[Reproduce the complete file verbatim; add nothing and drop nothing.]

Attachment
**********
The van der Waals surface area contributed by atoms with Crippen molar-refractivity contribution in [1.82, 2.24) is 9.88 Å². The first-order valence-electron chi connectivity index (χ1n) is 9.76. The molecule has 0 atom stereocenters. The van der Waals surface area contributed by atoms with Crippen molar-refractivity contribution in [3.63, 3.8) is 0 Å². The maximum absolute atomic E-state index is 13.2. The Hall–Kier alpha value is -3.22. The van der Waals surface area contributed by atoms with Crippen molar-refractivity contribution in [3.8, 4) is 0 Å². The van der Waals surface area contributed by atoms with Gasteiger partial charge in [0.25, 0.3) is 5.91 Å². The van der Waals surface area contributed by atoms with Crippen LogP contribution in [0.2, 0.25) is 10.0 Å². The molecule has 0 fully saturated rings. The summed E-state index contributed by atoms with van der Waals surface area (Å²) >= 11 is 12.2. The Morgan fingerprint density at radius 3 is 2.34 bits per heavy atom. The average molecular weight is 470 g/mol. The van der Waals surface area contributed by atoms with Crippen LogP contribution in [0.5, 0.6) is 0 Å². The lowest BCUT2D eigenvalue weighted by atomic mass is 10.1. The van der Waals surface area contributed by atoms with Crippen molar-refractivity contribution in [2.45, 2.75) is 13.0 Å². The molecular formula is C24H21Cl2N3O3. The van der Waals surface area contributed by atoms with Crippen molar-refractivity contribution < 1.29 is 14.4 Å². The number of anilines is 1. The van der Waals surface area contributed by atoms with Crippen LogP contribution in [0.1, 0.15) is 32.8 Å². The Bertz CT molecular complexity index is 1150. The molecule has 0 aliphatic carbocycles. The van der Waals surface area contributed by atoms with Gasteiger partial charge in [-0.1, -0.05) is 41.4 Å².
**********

The van der Waals surface area contributed by atoms with Crippen molar-refractivity contribution in [1.82, 2.24) is 9.88 Å². The first-order valence-electron chi connectivity index (χ1n) is 9.76. The molecule has 0 atom stereocenters. The van der Waals surface area contributed by atoms with Crippen molar-refractivity contribution in [3.63, 3.8) is 0 Å². The maximum absolute atomic E-state index is 13.2. The Hall–Kier alpha value is -3.22. The van der Waals surface area contributed by atoms with Crippen molar-refractivity contribution in [3.8, 4) is 0 Å². The van der Waals surface area contributed by atoms with Gasteiger partial charge in [0.25, 0.3) is 5.91 Å². The van der Waals surface area contributed by atoms with Crippen LogP contribution in [0.2, 0.25) is 10.0 Å². The molecule has 0 fully saturated rings. The summed E-state index contributed by atoms with van der Waals surface area (Å²) >= 11 is 12.2. The Morgan fingerprint density at radius 3 is 2.34 bits per heavy atom. The average molecular weight is 470 g/mol. The van der Waals surface area contributed by atoms with Crippen LogP contribution in [0.5, 0.6) is 0 Å². The lowest BCUT2D eigenvalue weighted by atomic mass is 10.1. The van der Waals surface area contributed by atoms with Crippen molar-refractivity contribution in [2.45, 2.75) is 13.0 Å². The molecular formula is C24H21Cl2N3O3. The van der Waals surface area contributed by atoms with Crippen molar-refractivity contribution < 1.29 is 14.4 Å². The number of anilines is 1. The van der Waals surface area contributed by atoms with Crippen LogP contribution in [0.1, 0.15) is 32.8 Å². The Bertz CT molecular complexity index is 1150. The molecule has 0 aliphatic carbocycles. The van der Waals surface area contributed by atoms with Gasteiger partial charge in [-0.1, -0.05) is 41.4 Å².